A phase 2 randomized, double-blind study of AMG 108, a fully human monoclonal antibody to IL-1R, in patients with rheumatoid arthritis
1 Centro de Investigacion Clinica de Morelia, Morelia, Virrey de Mendoza 1998-Int. 522 Col Félix Ireta, Mich 58070, Mexico
2 Department of Clinical Immunology/Rheumatology, Academic Medical Center/University of Amsterdam, Meibergdreef 9, Amsterdam 1105 AZ, The Netherlands
3 St Joseph's Hospital, McMaster University, 25 Charlton Avenue East, Hamilton, ON, L8N 1Y2, Canada
4 San Antonio Center for Clinical Research, 8527 Village Drive, San Antonio, TX 78217, USA
5 Revmatologicky ustav, Na Slupi 4, Praha 128 50, Czech Republic
6 Centrum Osteoporozy i Chorób Kostno-Stawowych, Waryńskiego 6/2, 15-461 Białystok, Poland
7 Pharmacokinetics and Drug Metabolism, Amgen Inc., One Amgen Center Drive, Thousand Oaks, CA 91320, USA
8 Global Development Operations, Amgen Inc., One Amgen Center Drive, Thousand Oaks, CA 91320, USA
9 Global Biostats and Epidemiology, Amgen Inc., One Amgen Center Drive, Thousand Oaks, CA 91320, USA
10 Global Development, General Medicine and Inflammation Therapeutic Area, Amgen Inc., One Amgen Center Drive, Thousand Oaks, CA, 91320, USA
Arthritis Research & Therapy 2010, 12:R192 doi:10.1186/ar3163Published: 15 October 2010
Preclinical work has suggested that IL-1 plays a critical role in the pathogenesis of rheumatoid arthritis (RA). The objective of the present study was to determine the effect of a long-acting IL-1 receptor inhibitor, AMG 108, in a double-blind, placebo-controlled, parallel-dosing study in patients with active RA who were receiving stable methotrexate (15 to 25 mg/week).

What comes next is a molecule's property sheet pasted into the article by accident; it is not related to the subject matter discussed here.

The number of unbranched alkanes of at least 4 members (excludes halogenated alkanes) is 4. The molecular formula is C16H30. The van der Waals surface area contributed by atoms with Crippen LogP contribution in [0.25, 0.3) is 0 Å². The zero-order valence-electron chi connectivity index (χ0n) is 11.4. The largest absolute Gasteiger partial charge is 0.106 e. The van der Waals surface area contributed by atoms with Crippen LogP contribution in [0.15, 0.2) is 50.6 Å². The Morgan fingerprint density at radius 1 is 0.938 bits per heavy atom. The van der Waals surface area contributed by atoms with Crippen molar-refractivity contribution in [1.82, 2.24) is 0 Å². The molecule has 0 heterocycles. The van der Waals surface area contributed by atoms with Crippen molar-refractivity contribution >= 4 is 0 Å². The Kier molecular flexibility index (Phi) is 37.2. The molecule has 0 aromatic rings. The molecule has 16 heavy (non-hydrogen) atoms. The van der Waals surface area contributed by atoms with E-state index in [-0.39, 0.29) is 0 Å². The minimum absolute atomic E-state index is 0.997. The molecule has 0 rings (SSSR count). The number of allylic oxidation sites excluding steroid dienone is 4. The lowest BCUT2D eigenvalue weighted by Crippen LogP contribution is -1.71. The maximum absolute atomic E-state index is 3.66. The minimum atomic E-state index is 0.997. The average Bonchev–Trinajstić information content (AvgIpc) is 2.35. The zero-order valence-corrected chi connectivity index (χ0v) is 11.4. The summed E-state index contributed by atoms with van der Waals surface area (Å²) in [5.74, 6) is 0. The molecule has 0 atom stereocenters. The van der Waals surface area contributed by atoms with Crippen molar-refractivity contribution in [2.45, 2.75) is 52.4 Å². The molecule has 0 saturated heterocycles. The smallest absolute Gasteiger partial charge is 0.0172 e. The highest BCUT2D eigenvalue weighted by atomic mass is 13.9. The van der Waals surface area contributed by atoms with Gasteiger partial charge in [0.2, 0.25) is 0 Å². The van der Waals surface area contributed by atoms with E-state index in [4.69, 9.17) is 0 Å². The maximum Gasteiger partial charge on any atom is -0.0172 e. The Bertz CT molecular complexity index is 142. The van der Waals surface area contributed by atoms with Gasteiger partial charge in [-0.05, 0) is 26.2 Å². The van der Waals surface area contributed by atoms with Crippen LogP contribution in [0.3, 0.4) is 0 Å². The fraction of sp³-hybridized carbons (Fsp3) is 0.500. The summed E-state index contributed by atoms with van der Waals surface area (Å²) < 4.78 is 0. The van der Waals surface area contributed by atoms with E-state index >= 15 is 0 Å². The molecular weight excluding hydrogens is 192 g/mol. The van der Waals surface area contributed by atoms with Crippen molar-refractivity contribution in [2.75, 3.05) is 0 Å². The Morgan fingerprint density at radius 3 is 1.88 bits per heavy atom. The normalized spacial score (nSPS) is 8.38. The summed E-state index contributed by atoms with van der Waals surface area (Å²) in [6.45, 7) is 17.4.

Patients were randomized equally to receive placebo or 50, 125, or 250 mg AMG 108 subcutaneously every 4 weeks for 6 months. The primary efficacy endpoint was a 20% improvement in the American College of Rheumatology response (ACR20) at week 24; other efficacy endpoints included the ACR50, the ACR70, and the RA disease activity score (28-joint count Disease Activity Score) responses, patient-reported outcomes, and pharmacokinetic parameters. Safety endpoints included treatment-emergent adverse events (AEs), infectious AEs, serious AEs, serious infections, injection site reactions, laboratory abnormalities, and antibodies to AMG 108.
Of 813 patients enrolled in the study, 204 patients were randomized to the 50 mg group, 203 to the 125 mg group, 203 to the 250 mg group, and 203 to placebo. At week 24, 40.4% of the 250 mg group, 36% of the 125 mg group, 30.9% of the 50 mg group, and 29.1% of the placebo group achieved an ACR20 (P = 0.022, 250 mg vs. placebo). Of the individual ACR components, numerical dose-dependent improvements were only seen in tender joint counts, pain (visual analog scale), and the acute phase reactants, erythrocyte sedimentation rate and C-reactive protein. No dose-related increase was observed in the incidence of treatment-emergent AEs. No deaths were reported, and the incidence of AEs and infections, serious AEs and infections, and withdrawals from study for safety were similar in the AMG 108 and placebo groups.
This large double-blind randomized trial with a long-acting IL-1 receptor blocker, AMG 108, is consistent with the experience of other IL-1 blockers, represents a definitive experiment showing that IL-1 inhibition provides only moderate symptomatic amelioration of arthritis activity in the majority of RA patients, and provides an answer to a question that has been discussed for many years in the rheumatologic community.